We're all softies at heart

By 
  • June 21, 2008

It's highly unusual that journalists clap at the end of a news conference, or that you can look around and see their faces shining with joy, or the odd tear in the eye.

But there is something contagious about the joy that seems to build day after day at the Eucharistic Congress. I know it's affecting me, despite the long days, the hard work,

Every day at 1 p.m., there's a news conference in the white tent next to the journalists quarters. Usually Cardinal Marc Ouellet accompanies the day's witness and catechist.

On Saturday, June 21, he brought Cardinal Christian Tumi, Archbishop of Douala, Cameroun and Marguerite Barankitse, founder of Ngo Maison Shalom, a home for children left orphaned by civil war in her native Burundi.

Cardinal Ouellet went first, saying he was stunned by the faith and the enthusiasm he is seeing at the Congress.

It's been a marvellous week, he said.

Today's focus was on holiness, love, justice and reconciliation, and the importance of sharing the gift of God in the Eucharist with the world, especially those who are suffering.

A journalist asked Cardinal Tumi how one could live out the radical faith he described if one was just an ordinary person.

"I think anybody who receives the Body of Christ can be a witness like Jesus," he said. "When we receive the Body of Christ we become Christ in a way. We are divinized."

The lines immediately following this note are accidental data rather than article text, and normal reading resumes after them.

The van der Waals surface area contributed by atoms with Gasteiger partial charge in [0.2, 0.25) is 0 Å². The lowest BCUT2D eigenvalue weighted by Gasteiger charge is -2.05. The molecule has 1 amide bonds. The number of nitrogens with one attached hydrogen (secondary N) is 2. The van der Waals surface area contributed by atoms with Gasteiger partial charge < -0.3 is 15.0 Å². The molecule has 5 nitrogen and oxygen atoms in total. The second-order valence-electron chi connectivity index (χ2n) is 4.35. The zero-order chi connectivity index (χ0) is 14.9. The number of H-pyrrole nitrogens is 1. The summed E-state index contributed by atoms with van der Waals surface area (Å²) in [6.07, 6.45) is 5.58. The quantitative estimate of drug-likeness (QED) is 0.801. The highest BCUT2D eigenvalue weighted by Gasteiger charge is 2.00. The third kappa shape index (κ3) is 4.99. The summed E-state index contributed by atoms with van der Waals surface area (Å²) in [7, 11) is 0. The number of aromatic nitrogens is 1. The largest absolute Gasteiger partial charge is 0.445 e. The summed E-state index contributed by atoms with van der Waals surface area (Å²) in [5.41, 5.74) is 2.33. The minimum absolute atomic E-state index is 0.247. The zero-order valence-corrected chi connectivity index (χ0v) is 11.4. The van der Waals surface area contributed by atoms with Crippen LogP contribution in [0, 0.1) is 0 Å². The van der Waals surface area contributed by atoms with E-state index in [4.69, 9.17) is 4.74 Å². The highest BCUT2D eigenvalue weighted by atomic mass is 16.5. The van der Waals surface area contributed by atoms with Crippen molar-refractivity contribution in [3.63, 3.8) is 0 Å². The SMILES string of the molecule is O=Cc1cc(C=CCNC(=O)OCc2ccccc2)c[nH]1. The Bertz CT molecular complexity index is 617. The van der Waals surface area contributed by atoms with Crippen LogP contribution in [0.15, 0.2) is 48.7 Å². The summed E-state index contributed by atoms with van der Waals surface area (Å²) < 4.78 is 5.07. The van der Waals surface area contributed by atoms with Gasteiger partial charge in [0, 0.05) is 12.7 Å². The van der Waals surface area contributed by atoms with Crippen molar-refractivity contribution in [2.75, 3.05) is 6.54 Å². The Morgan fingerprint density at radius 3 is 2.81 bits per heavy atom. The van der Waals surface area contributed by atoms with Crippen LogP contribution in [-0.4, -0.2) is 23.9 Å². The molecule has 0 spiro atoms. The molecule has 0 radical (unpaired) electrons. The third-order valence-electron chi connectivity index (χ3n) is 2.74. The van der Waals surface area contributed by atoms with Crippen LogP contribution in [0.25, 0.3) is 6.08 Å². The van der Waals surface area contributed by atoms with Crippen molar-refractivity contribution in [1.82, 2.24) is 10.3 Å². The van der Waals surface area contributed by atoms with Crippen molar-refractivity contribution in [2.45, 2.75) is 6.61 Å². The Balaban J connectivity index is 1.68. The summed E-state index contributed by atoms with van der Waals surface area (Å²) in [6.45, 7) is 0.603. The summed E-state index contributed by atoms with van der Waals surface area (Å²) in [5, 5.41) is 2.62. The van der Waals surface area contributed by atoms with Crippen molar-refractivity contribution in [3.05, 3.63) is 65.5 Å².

"Before the Blessed Sacrament, we are all equal," he said, giving examples of how young and old can witness to God's goodness in their daily lives.

"The Eucharist is food that helps us. Nobody is ordinary. We are all important because we are all created in the image and likeness of God," he said.

Well...words cannot possibly convey the power and confidence Cardinal Tumi conveyed.

But Marguerite Barankitse was the one who had some in tears. Her joy, her confidence, her love for God could have lifted a 747 airplane off the ground.

She has become a mother to children left orphaned by civil war, and she stresses that institutions like orphanages rob people of their identity. She helps the children discover their family origins. Though their parents were butchered in a grim civil war, Barankitse focuses on reconciliation and forgiveness, noting that even the assassins are "our brothers."

We are messengers of the new reconciliation, she said. We sent them off with a huge round of applause and cheers.


For more coverage by the Catholic Register on the 49th International Eucharistic Congress see:

You’ll know they are pilgrims by their backpacks

Your TV eye on the Eucharistic Congress

This just in from head office

Rain or applause?

There's plenty of elbow room

Why is it always a United Church?

Where are young priests? Right here

Something old, something new

Those clerics are everywhere

The Eucharist is also service

More on the numbers front

Spending a little quiet time with Jesus

New priests bring new life to church

We're all softies at heart


 

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